In this four-step guide from Curtis Brown Creative, bestselling author Cathy Rentzenbrink shares her advice for aspiring memoirists on how to get started with life-writing.

1. Find your voice

Often people think they have to sound writerly and use big words, but I think voice is the quality of sounding like yourself. Sometimes people have been shamed for how they sound, and if that is unprocessed it can come across as unconfident on the page. Bilingual people are interesting as they often hold slightly different opinions depending on which language they use. Singing can help and I’ve started experimenting with using vocal exercises to help with my own writer’s block. It is very freeing! The main thing is to trust yourself and experiment. If you think about it too much, it can be paralysing. Just start off by trusting that you have a story to tell and that you already know all the words you’ll need to tell it.

2. Plot and Plan

Ah, the big question of planning! This entirely depends on how each individual thinks. I know lots of writers who plan, but I am not a linear thinker and the thought of having to create a plan makes me want to weep. It’s not that I don’t want to but that I can’t. For me it is the act of writing itself that dislodges meaning and shows me where the story is. I just have to start out and trust that once I have some words on the page, they will start to make sense and form themselves into patterns and themes. They always do! If this feels too terrifying, then it can be useful to think in terms of key scenes.

A lot of teaching exercises I do are around getting people to explore the key scenes of their life and then work out how they fit together. When we do that, a structure will start to emerge and that is very exciting. While I don’t plot and plan my story, I do think that planning the time to write is crucial. Modern life is so exhausting and distracting that I wouldn’t write anything at all if I didn’t make a plan of when I was going to do it and stick to it. When I teach, I like to make sure that everyone goes away with a solid commitment: The what, how and when of carrying on.

3. Write a compelling opening

I look for the voice, really, a sense of personality or presence that holds my attention. Memoir is so intimate and I want to know that I am going to enjoy being in the company of the author for the whole of a book. I like to feel as though someone is sharing a secret with me, not trapping me in the corner of a room and shouting or banging on. Neither self-pity nor self-righteousness make me want to read on.

One of my favourite openings is The Boy with the Topknot by Sathnam Sanghera. It’s not glamorous – he’s drinking cheap vodka alone in his parents’ house in Wolverhampton – but it’s funny and makes me want to find out more.

Often beginner writers pack too much action into the beginning because they’ve been told they have to ‘grab the reader.’ There are always exceptions to any rule, but I would advise leaving anything too graphically sexual or violent until you’ve earnt the reader’s trust. And you don’t want too many people, or too much for the reader to take in all at once.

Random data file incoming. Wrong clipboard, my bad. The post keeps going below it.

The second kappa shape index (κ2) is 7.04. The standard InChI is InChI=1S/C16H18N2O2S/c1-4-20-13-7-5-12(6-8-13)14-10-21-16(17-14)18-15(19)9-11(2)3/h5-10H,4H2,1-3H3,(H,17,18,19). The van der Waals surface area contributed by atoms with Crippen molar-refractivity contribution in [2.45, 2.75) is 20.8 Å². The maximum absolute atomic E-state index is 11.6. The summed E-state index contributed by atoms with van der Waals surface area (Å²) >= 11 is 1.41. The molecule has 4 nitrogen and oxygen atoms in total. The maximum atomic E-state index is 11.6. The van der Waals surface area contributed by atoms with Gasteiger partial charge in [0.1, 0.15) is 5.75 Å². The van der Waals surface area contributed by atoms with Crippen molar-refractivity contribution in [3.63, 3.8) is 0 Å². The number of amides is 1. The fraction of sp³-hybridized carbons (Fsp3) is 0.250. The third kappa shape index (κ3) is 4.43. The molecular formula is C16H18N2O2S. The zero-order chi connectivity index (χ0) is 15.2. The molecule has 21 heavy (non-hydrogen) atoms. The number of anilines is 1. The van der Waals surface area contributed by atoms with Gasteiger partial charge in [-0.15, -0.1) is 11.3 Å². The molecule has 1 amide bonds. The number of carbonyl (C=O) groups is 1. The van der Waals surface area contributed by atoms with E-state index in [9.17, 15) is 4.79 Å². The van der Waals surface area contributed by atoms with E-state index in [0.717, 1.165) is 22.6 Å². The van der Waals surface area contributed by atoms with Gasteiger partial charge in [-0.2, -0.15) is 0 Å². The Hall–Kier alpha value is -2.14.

The most important thing to know is that you don’t need to write your all-important opening scene first. And you certainly mustn’t obsess about it and end up spending all your time endlessly editing it. (I have a great tendency to do this!) Far better to accumulate lots of writing and then make a decision about your opening scene later.

4. Read recently published memoirs

Broken Greek by Pete Paphides is a delightful story of an immigrant family running a chip shop in the midlands and I’ve just started Inferno by Catherine Cho, a memoir of motherhood and madness, which is compelling right from the start. I’ve been rereading Hilary Mantel’s Cromwell novels and that is making me yearn to revisit her memoir Giving up the Ghost, which, like much of her writing, is both earthy and ethereal. I can never work out how she does it. I’ve just read Maggie O’Farrell’s sublime Women’s Prize-winning novel Hamnet and now I want to reread her memoir I am, I am, I am. Often reading a writer’s new work sends me to back to a previous book.

This advice was originally published on the Curtis Brown Creative website. You can read more of their free writing tips and interviews on offer from the leading writing school.

If you’re an aspiring author interested in turning your real-life experiences into a compelling narrative, check out Curtis Brown Creative’s six-week online Writing a Memoir course – you’ll learn from exclusive teaching videos, notes and writing tasks presented by Cathy Rentzenbrink.

Cathy Rentzenbrink is the author of The Last Act of Love, which was a Sunday Times bestseller and was shortlisted for the Wellcome Prize. She followed it with A Manual for Heartache and Dear Reader: The Comfort and Joy of Books. Her first novel Everyone Is Still Alive is out now. Her writing guide Write It All Down: How to Put Your Life on the Page was published in 2022. Cathy regularly chairs literary events, interviews authors, reviews books and runs creative writing workshops. She is the tutor of Curtis Brown Creative’s six-week online Writing a Memoir course. In previous lives, Cathy worked for Waterstones for ten years, ran the literacy charity Quick Reads, and was Books Editor at The Bookseller.

Curtis Brown Creative (CBC) is one of the UK’s most successful writing academies, running courses online and in London. It’s the only creative writing school to be owned and run by a major literary and talent agency (The Curtis Brown Group). Since CBC was founded in 2011, over 200 students have become commercially published authors, including Bonnie Garmus (Lessons in Chemistry), Stacey Thomas (The Revels), Emilia Hart (Weyward) and Kirsty Capes (Careless).